If the review highlights any problems in your service, work hard to improve that aspect of your business. Consider investing in property management software to automate day-to-day tasks more easily so you can focus on fixing issues that arise unexpectedly.
You may encounter a reviewer who disagrees with you on the outcome of a particular issue or procedure. In that case, acknowledge the reviewer’s point of view and explain the reason for the discrepancy.
Say, for example, a commenter complains that his security deposit was not returned in full even though he left the apartment very clean. Meanwhile, you may have documented scuffs on the walls and stains in the carpet. Calmly explain that the condition of the apartment was not up to par, and that you only held back as much of the security deposit as was necessary to pay for a cleaning service before the next resident moved in. Most people will understand that this is a reasonable argument.
#6: Offer to Resolve Any Issues
If a bad review is legitimate, your reply should include an offer to resolve the issue. Such an offer will go a long way toward building trust in your services and underscore your commitment to excellent customer service. It’s a crucial part of changing a negative experience to a positive one.
The resolution you offer should be commensurate with the problem. If people went without hot water repeatedly it may be fair to compensate them with a break on the rent.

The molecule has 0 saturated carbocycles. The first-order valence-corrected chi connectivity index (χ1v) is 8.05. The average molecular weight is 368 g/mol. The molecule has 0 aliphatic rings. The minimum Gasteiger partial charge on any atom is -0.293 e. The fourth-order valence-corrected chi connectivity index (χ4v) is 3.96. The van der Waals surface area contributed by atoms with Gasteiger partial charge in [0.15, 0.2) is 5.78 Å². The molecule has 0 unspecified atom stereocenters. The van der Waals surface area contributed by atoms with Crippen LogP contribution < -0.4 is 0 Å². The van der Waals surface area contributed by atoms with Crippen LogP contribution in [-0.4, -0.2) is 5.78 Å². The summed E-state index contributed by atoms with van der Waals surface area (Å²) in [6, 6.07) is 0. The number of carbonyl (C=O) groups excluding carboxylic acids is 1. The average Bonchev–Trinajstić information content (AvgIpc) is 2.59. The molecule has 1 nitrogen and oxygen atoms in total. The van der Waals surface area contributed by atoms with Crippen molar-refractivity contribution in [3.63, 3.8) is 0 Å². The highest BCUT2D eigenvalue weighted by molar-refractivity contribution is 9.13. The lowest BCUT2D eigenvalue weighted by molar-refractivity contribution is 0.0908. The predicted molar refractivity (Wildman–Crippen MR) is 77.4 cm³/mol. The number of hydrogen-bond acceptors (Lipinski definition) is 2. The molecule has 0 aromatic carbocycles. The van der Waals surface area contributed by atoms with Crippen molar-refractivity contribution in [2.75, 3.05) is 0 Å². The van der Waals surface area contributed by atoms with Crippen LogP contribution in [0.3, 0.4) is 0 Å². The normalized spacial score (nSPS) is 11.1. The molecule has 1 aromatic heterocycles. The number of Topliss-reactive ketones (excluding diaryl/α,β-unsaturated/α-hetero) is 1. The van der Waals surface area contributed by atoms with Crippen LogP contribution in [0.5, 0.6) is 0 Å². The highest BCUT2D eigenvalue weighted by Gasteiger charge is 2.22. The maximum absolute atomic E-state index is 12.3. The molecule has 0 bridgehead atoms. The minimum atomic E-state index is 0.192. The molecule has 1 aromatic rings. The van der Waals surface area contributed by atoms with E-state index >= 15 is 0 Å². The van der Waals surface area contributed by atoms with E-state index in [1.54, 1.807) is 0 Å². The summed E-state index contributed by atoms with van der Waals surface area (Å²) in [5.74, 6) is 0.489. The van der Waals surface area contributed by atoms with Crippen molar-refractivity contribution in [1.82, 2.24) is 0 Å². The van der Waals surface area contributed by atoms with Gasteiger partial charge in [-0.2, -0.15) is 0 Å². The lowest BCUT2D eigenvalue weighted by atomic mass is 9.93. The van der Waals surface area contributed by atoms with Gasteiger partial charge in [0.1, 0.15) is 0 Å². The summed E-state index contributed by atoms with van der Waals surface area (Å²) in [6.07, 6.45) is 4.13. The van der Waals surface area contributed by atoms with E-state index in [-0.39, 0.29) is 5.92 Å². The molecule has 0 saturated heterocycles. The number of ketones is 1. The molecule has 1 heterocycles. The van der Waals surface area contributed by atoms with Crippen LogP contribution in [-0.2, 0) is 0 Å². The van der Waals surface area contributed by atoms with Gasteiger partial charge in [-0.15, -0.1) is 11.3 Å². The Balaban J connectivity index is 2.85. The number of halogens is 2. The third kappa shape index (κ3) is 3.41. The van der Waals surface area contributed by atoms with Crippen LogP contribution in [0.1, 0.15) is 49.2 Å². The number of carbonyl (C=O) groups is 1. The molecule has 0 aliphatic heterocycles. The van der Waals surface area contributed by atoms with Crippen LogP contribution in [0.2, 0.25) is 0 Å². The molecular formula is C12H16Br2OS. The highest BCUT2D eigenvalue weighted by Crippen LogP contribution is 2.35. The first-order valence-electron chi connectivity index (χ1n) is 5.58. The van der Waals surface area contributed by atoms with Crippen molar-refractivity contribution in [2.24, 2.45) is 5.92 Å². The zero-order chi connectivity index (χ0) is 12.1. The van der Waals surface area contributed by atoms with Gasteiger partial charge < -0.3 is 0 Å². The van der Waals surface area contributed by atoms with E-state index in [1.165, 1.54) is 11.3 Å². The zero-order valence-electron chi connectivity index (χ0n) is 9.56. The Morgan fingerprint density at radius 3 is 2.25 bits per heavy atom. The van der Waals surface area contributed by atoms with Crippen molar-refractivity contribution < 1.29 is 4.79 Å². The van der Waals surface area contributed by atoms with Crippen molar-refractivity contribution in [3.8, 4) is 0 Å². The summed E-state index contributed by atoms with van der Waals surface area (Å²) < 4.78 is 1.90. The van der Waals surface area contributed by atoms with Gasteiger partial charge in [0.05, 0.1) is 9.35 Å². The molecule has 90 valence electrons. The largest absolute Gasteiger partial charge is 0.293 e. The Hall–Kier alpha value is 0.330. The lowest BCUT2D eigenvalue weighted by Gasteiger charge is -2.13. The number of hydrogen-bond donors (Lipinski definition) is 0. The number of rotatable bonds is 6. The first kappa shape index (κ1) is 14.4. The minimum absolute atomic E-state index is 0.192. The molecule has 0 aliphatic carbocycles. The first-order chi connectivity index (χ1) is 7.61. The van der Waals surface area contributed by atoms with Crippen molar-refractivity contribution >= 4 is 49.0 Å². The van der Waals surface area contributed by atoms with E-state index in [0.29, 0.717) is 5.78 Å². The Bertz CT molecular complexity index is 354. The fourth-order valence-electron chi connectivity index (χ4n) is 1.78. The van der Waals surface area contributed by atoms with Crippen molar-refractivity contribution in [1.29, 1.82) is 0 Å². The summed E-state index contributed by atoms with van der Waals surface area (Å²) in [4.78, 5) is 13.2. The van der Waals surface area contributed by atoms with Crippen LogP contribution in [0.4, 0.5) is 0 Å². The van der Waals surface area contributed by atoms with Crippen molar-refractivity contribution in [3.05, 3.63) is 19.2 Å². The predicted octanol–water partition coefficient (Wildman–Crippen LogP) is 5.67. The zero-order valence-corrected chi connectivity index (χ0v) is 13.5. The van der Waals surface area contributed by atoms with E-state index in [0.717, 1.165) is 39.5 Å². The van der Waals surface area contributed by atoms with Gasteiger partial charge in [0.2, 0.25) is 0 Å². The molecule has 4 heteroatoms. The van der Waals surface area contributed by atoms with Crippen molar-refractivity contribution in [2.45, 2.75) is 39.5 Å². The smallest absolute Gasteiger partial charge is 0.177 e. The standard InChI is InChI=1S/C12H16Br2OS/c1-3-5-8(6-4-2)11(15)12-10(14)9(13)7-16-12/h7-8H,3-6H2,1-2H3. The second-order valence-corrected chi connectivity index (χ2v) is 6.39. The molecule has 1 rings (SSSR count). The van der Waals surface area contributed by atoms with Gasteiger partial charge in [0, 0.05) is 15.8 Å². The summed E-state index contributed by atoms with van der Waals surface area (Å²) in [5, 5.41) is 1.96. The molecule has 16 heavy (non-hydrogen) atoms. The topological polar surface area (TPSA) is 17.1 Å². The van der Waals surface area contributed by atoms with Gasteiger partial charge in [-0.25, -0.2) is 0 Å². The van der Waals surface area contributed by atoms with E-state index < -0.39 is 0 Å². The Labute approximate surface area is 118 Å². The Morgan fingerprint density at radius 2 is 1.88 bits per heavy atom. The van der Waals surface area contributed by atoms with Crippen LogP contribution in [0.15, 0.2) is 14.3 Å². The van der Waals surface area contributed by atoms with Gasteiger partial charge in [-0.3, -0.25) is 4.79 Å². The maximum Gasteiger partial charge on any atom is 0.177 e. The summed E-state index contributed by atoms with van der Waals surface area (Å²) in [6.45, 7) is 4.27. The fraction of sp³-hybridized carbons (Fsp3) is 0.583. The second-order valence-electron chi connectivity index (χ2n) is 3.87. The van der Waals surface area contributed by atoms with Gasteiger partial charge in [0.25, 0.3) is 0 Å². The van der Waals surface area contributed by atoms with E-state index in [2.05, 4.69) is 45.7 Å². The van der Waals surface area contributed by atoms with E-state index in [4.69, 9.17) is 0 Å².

If it isn’t immediately obvious what a good resolution would be, take the discussion offline and ask what the reviewer thinks is fair, if they seem like a reasonable person. Avoid having an extended back-and-forth exchange with a negative reviewer on a public site. No matter who’s in the right, it draws more attention to the negative experience and makes you seem petty or defensive. Get the reviewer’s contact information and discuss the matter privately.
#7: Convert Negative Reviews to Positive Ones
If a resolution is reached, ask the reviewer to post a positive review, or at least to remove the negative one. If they agree, you’ve converted a bad review to a good one for future customers to see—and reinforced your desire to provide fantastic customer service.
Bad reviews can be frustrating, and they can also be bad for business. We hope that these steps will help you to convert bad reviews into good management and improved customer service.
Which responses to bad reviews have you found successful in the past? Let us know in the comments!